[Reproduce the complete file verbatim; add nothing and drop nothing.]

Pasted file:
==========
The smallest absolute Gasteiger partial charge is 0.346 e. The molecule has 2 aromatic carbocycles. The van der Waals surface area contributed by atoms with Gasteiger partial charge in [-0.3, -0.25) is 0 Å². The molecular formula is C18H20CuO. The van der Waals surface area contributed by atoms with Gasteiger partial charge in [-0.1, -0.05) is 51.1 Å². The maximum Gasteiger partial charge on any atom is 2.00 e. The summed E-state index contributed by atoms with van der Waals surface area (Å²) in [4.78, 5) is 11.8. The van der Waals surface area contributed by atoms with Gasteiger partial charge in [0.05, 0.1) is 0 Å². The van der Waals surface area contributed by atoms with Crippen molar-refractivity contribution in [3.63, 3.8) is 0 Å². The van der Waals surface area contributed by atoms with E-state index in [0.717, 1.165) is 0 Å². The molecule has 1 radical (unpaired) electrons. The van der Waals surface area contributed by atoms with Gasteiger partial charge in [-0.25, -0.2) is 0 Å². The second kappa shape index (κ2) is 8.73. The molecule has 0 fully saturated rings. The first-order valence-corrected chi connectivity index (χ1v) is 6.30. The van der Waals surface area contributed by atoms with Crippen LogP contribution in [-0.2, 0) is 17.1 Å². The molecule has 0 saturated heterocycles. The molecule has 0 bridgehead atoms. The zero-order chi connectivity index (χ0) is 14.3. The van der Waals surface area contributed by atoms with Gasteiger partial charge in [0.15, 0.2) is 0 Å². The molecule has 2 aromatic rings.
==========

The smallest absolute Gasteiger partial charge is 0.346 e. The molecule has 2 aromatic carbocycles. The van der Waals surface area contributed by atoms with Gasteiger partial charge in [-0.3, -0.25) is 0 Å². The molecular formula is C18H20CuO. The van der Waals surface area contributed by atoms with Gasteiger partial charge in [-0.1, -0.05) is 51.1 Å². The maximum Gasteiger partial charge on any atom is 2.00 e. The summed E-state index contributed by atoms with van der Waals surface area (Å²) in [4.78, 5) is 11.8. The van der Waals surface area contributed by atoms with Gasteiger partial charge in [0.05, 0.1) is 0 Å². The van der Waals surface area contributed by atoms with Crippen molar-refractivity contribution in [3.63, 3.8) is 0 Å². The van der Waals surface area contributed by atoms with E-state index in [0.717, 1.165) is 0 Å². The molecule has 1 radical (unpaired) electrons. The van der Waals surface area contributed by atoms with Gasteiger partial charge in [-0.25, -0.2) is 0 Å². The second kappa shape index (κ2) is 8.73. The molecule has 0 fully saturated rings. The first-order valence-corrected chi connectivity index (χ1v) is 6.30. The van der Waals surface area contributed by atoms with Crippen LogP contribution in [-0.2, 0) is 17.1 Å². The molecule has 0 saturated heterocycles. The molecule has 0 bridgehead atoms. The zero-order chi connectivity index (χ0) is 14.3. The van der Waals surface area contributed by atoms with Gasteiger partial charge in [0.15, 0.2) is 0 Å². The molecule has 2 aromatic rings.